Agile: For Developers, By Developers
Ron Jeffries is a legend in the world of agile development. He is one of the seventeen original signatories of the Agile Manifesto, and generally highly regarded agilist.
Jeffries is also one of the founders of Extreme Programming (the website is rather dated, but the information is still valuable), which is one of the methodologies that lead to the definition of the agile mindset – and one of the core agile methodologies even today.
Even though Jeffries of course recommends the practices of XP and will talk about its benefits, he's by no means evangelical about it. He is very much a proponent of the spirit of the agile mindset over any specific method or style of organisation. To each their own.
Developers Should Abandon Agile
Ron Jeffries posted a controversial blog post about a year ago on the topic of "agile" as he calls it (which you'll see described as Big Scrum in the above video).
In this post he argues, that developers should avoid "agile" and in stead do agile. As in, avoid things that sound agile but aren't and in stead follow the spirit of the agile principles – even under the confines of some weird constraining business scheme, that doesn't really give developers what they need.
Too commonly, the “Agile” approach a team uses has been imposed. Larger-scale “Agile” methods appear actually to recommend imposition of process. I include here the so-called “SAFe” method, Scaled Scrum, and LeSS among others. These are pitched to the enterprise, and the enterprise is expected to “install” them, or “roll them out”.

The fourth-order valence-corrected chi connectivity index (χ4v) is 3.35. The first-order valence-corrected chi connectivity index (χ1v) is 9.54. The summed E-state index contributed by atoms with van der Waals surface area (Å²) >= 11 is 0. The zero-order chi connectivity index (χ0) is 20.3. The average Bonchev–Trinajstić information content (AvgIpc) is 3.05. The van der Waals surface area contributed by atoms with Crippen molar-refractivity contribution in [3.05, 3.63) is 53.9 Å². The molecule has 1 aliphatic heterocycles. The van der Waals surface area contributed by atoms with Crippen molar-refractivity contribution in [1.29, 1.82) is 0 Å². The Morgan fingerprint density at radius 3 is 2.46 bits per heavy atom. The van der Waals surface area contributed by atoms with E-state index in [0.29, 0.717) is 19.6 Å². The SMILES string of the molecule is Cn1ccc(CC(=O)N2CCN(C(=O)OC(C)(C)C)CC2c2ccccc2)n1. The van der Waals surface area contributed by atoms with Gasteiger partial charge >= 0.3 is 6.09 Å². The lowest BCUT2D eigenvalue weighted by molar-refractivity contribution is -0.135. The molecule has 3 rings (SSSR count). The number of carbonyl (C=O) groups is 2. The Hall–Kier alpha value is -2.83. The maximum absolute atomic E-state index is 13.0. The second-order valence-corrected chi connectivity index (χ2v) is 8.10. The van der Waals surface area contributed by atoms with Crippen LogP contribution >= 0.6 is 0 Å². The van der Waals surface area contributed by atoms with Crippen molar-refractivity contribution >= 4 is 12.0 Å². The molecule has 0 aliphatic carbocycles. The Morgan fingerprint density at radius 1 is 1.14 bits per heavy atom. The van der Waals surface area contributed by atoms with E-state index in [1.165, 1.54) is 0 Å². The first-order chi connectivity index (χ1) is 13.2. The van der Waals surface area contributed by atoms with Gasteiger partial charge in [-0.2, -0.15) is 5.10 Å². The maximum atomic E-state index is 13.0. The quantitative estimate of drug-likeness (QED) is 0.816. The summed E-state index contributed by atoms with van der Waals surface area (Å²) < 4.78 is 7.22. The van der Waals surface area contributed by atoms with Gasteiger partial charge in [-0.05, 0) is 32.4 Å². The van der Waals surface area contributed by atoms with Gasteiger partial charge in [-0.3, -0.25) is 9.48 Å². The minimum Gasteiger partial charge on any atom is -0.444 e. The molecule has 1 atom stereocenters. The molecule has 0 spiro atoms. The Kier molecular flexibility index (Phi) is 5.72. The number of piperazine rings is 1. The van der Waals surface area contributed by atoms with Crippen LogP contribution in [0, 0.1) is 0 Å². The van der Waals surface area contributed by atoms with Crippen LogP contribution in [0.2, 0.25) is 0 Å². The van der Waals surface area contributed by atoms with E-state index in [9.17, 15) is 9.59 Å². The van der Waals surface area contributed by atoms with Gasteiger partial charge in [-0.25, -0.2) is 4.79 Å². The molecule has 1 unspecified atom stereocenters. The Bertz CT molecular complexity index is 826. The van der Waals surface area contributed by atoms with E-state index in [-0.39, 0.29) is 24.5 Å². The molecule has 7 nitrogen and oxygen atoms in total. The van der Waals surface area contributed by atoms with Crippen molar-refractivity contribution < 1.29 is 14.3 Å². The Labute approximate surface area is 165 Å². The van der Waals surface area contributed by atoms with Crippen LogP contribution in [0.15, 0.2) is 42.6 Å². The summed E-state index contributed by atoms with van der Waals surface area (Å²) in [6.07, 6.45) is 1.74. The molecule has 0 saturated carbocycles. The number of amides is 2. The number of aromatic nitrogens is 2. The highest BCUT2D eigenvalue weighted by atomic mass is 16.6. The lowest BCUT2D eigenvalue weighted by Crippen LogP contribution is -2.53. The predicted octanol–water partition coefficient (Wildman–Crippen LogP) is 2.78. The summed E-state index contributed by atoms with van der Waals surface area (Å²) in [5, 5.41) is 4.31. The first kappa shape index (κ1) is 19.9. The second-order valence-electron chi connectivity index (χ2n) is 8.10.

And we at Hyperreactive are completely and utterly agreeing with him on this point. We're not saying the SAFe or LeSS doesn't work, we're saying that it doesn't automatically work and often won't work. Pick a method that works for your team, not a method that someone is able to sell you on.
Finding the best approach to software development for each of your teams aren't easy. You can't put them into a formula and get a fixed result. And you definitely can't find one method and simply roll that out onto all your teams without dire consequences.
In stead, give your teams the resources and the knowledge they need to figure out their own best approaches. This approach requires great team members, experience and quite a bit of bravery. It might feel dangerous to let go of the reins in this way, but your teams' happiness and in turn productivity will be all the reward you need.
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